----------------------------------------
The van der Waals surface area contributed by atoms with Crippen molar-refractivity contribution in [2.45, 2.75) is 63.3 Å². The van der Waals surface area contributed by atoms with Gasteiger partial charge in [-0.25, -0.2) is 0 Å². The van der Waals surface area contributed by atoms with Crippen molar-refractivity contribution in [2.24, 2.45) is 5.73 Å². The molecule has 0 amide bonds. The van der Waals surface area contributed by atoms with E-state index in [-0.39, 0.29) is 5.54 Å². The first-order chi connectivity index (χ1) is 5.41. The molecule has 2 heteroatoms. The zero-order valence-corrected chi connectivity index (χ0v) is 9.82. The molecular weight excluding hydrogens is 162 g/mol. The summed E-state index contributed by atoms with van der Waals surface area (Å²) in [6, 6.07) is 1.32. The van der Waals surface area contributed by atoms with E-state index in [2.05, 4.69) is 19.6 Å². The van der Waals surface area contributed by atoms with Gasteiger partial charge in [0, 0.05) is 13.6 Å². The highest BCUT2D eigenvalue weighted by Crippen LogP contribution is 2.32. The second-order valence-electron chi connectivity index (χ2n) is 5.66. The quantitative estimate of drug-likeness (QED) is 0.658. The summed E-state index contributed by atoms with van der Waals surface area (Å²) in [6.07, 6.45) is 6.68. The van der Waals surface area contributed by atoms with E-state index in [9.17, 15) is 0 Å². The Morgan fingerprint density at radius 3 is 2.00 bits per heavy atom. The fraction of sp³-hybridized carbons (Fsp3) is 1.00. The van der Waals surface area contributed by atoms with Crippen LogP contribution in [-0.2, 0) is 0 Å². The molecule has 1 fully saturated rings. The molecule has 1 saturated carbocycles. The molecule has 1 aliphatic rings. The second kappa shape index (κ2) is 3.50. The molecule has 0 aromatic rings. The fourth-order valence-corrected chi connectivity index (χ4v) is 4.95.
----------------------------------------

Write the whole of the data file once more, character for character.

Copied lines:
The van der Waals surface area contributed by atoms with Crippen molar-refractivity contribution in [2.45, 2.75) is 63.3 Å². The van der Waals surface area contributed by atoms with Gasteiger partial charge in [-0.25, -0.2) is 0 Å². The van der Waals surface area contributed by atoms with Crippen molar-refractivity contribution in [2.24, 2.45) is 5.73 Å². The molecule has 0 amide bonds. The van der Waals surface area contributed by atoms with E-state index in [-0.39, 0.29) is 5.54 Å². The first-order chi connectivity index (χ1) is 5.41. The molecule has 2 heteroatoms. The zero-order valence-corrected chi connectivity index (χ0v) is 9.82. The molecular weight excluding hydrogens is 162 g/mol. The summed E-state index contributed by atoms with van der Waals surface area (Å²) in [6, 6.07) is 1.32. The van der Waals surface area contributed by atoms with E-state index in [2.05, 4.69) is 19.6 Å². The van der Waals surface area contributed by atoms with Gasteiger partial charge in [0, 0.05) is 13.6 Å². The highest BCUT2D eigenvalue weighted by Crippen LogP contribution is 2.32. The second-order valence-electron chi connectivity index (χ2n) is 5.66. The quantitative estimate of drug-likeness (QED) is 0.658. The summed E-state index contributed by atoms with van der Waals surface area (Å²) in [6.07, 6.45) is 6.68. The van der Waals surface area contributed by atoms with E-state index in [9.17, 15) is 0 Å². The Morgan fingerprint density at radius 3 is 2.00 bits per heavy atom. The fraction of sp³-hybridized carbons (Fsp3) is 1.00. The van der Waals surface area contributed by atoms with Crippen LogP contribution in [-0.2, 0) is 0 Å². The molecule has 1 fully saturated rings. The molecule has 1 saturated carbocycles. The molecule has 1 aliphatic rings. The second kappa shape index (κ2) is 3.50. The molecule has 0 aromatic rings. The fourth-order valence-corrected chi connectivity index (χ4v) is 4.95.